The coronavirus crisis is deepening in the US as the number of daily confirmed cases closes in on the peak reached in late April.
While greatly expanded testing probably accounts for some of the increase, experts say other measures indicate the virus is making a comeback.
Daily deaths, hospital admissions and the percentage of tests that are coming back positive have also been rising over the past few weeks in parts of the country, mostly in the south and west.
In Arizona, 23% of coronavirus tests conducted over the last seven days have been positive, nearly triple the national average, and a record 415 patients were on ventilators. Mississippi saw its daily count of new cases reach new highs twice this week.
Republican governor Greg Abbott of Texas, whose state was among the first to reopen, paused any further steps and reimposed a ban on elective surgeries in some areas to preserve hospital space after the number of patients across the state more than doubled in two weeks. And Nevada’s governor ordered the wearing of face masks in public, including in Las Vegas casinos.
An effort every #Texan can join in on. 👇🏼— Texas Division of Emergency Management (@TDEM) June 25, 2020
âï¸Stay 6 ft apart
âï¸Wear a mask
âï¸Stay home if you feel sick
Together, we can #StoptheSpread of #COVID19 🇺🇸
For ways to stay safe, visit:
Website: https://t.co/zQjwSCK6gI pic.twitter.com/pOU3H8MLK3
The US recorded 34,500 Covid-19 cases on Wednesday, slightly fewer than the day before but still near the high of 36,400 reached on April 24, according to a count kept by Johns Hopkins University.
The daily average has climbed by more than 50% over the past two weeks, according to an Associated Press analysis.
Experts say whether the rise in cases translates into an equally dire surge in deaths across the US overall will depend on a number of factors, including most crucially, whether government officials make the right decisions. Deaths per day in the US number around 600 after peaking at about 2,200 in mid-April.
Dr Ashish Jha, director of Harvard’s Global Health Institute, said: “It is possible, if we play our cards badly and make a lot of mistakes, to get back to that level. But if we are smart, there’s no reason to get to 2,200 deaths a day.”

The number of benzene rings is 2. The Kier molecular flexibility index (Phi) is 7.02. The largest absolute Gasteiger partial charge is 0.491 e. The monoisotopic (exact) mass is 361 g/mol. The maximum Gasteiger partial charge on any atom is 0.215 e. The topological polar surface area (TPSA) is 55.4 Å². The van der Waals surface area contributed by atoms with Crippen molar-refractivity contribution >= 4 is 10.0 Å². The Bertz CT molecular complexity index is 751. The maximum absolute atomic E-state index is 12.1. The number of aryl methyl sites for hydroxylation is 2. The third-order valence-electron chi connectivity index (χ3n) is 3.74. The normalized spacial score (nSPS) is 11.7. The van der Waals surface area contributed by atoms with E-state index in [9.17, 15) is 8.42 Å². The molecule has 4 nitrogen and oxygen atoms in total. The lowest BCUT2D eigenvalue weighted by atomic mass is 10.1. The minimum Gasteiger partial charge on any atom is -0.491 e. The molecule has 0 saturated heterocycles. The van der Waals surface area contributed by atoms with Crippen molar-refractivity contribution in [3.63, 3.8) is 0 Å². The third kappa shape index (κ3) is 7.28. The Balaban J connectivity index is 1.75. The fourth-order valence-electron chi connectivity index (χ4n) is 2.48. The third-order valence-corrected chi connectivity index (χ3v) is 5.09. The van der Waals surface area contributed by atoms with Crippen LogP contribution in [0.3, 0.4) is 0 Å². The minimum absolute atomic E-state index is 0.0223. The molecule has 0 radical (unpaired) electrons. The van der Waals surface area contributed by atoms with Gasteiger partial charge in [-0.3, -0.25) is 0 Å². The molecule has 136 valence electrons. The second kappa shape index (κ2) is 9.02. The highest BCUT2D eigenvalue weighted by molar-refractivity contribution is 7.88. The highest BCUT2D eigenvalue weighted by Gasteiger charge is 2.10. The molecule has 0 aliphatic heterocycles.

But he warned: “We have consistently underestimated this virus.”
In the past few weeks, the nation’s daily death toll has actually dropped markedly even as cases climbed, a phenomenon that may reflect the advent of treatments, better efforts to prevent infections at nursing homes, and a rising proportion of cases among younger adults, who are more likely than older people to survive Covid-19.
Several states set single-day case records this week, including Arizona, California, Nevada, Texas and Oklahoma.
The virus has been blamed for more than 122,000 US deaths – the world’s highest toll – and more than 2.3 million confirmed infections nationwide.
European nations appear on track to reopen their shared borders by July 1, and the European Union is considering barring American visitors, given the flare-up in the US and President Donald Trump’s ban on Europeans entering the United States.
In Paris, the Eiffel Tower reopened to visitors for the first time after 104 days – its longest-ever peacetime closure.
Skyscraper-studded Dubai, in the United Arab Emirates, ended a months-long nightly curfew.
Door-to-door testing is starting in Melbourne, Australia, to control a hot spot there.
In China, where the virus first appeared late last year, an outbreak in Beijing appeared to have been brought under control. China reported 19 new cases nationwide amid mass testing in the capital.
Worldwide, there have been more than 9.4 million confirmed cases and nearly half a million have died, according to Johns Hopkins’ count.